Spark Survey Findings

Launching the Spark Guru service, The Spark Group conducted a survey amongst students of class 8, 9 and 10. The purpose behind this survey was to understand their interests – and how Spark could improve the quality of education at schools.

We came up with some interesting findings:

  1. Almost all the students (96.7%) feel that they could do better if they get a good Mathematics teacher.
  2. 43.47% students consider Mathematics as their favorite subject.
  3. Only 13.07% students don’t find Mathematics interesting.
  4. A very large section of students (76.8%) like Geometry.
  5. 40.5% students hate languages (Hindi/Telugu) being taught as subjects.

One thing which is pretty clear from the above data is that in the historic land of “Aryabhatta” and “Bhaskaracharya” the passion for Mathematics hasn’t gone down a single bit. So we can expect many more great Mathematicians coming our way.

The keen interest in Geometry suggests that students learn things faster if they are able to visualize them. This can be a lesson for the teachers while teaching other topics as well. The survey reveals that students do not like studying languages such as Hindi and Telugu.

One of the most alarming findings of the survey is the discontent of the students with the standard of teaching. This is where Spark endeavors to bring quality education back to where it belongs – in the classroom.



  1. ravi said,

    July 15, 2007 at 9:38 am

    in that world 90%of working in the mathematics &its also make the creative mind like that they think so its the best compulsory to the plane of the teach the maths

  2. ram said,

    July 15, 2007 at 9:43 am

    that now every student want to a dependent therefor finance and the matms both are the very creative ideas

  3. Idlemuse said,

    September 5, 2007 at 8:40 pm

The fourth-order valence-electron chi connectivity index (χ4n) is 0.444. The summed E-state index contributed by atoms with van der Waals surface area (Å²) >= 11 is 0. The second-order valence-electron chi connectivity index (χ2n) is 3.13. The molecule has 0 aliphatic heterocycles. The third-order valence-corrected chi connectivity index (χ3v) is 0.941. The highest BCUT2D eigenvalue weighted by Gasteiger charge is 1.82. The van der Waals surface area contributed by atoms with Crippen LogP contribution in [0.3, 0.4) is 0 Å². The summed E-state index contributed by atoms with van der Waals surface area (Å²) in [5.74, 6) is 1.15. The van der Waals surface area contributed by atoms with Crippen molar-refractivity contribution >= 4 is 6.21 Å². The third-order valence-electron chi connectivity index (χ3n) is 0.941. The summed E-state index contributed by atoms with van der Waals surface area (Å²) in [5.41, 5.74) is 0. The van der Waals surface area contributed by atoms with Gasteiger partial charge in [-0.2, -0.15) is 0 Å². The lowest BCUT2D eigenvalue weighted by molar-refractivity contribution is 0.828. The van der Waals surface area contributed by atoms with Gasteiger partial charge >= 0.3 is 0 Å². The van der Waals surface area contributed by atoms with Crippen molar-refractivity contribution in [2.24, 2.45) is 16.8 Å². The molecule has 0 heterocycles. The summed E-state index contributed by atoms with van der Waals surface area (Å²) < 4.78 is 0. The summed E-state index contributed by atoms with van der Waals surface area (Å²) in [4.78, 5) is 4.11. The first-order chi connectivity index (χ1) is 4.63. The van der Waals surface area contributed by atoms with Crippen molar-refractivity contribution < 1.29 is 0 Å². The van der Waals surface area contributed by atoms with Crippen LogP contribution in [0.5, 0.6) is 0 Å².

I am curious about the survey – it does not match my own experiences in India. I know that a majority of the kids in my class did not like math one bit but spent hours over it because their parents wanted them to excel at it. Being good at math has huge social cachet in schools in India so I wonder if the survey results are slanted by that. I guess I mean how many of the kids really liked math for the sake of math itself. Or does that even matter?

  4. sarsen56 said,

    April 25, 2008 at 6:40 pm

    One of most remarkable exercises is to look at how prehistoric communities experimented with geometry, those interested in this fascinating topic, and how it may be used to enthuse students today may like to look at :

  5. Subhashish Chattopadhyay said,

    February 3, 2011 at 12:04 pm

    The following Mathematics and Physics Videos are available for you FREE at the links
    These explain tricky Physics and Mathematics Numericals.
    Eventually Prof. Subhashish will try to give Videos for full course here for you.
    These covers PU ( Pre University courses, school / college ) courses, IIT JEE, AIEEE ( All India Engineering Entrance Examination ) , CET ( Combined Engineering Test ), AIPMT ( All India Pre Medical Test ), ISc ( Intermediate Science / Indian School Certificate Exam ), CBSE ( Central Board Secondary Exam ), Roorkey Joint Entrance Test Questions ( Discontinued since 2002 ), APhO ( Asian Physics Olympiad ), IPhO ( International Physics Olympiad ), IMO ( International Mathematics Olympiad ) , NSEP ( National Standard Exam in Physics ), RMO ( Regional Math Olympiad , India ), INMO ( Indian National Maths Olympiad ), Irodov Solutions, Prof. H C Verma ( Concepts of Physics ) Solutions etc.
    ( You can see the history of Indian Participation in various Olympiads at -> )

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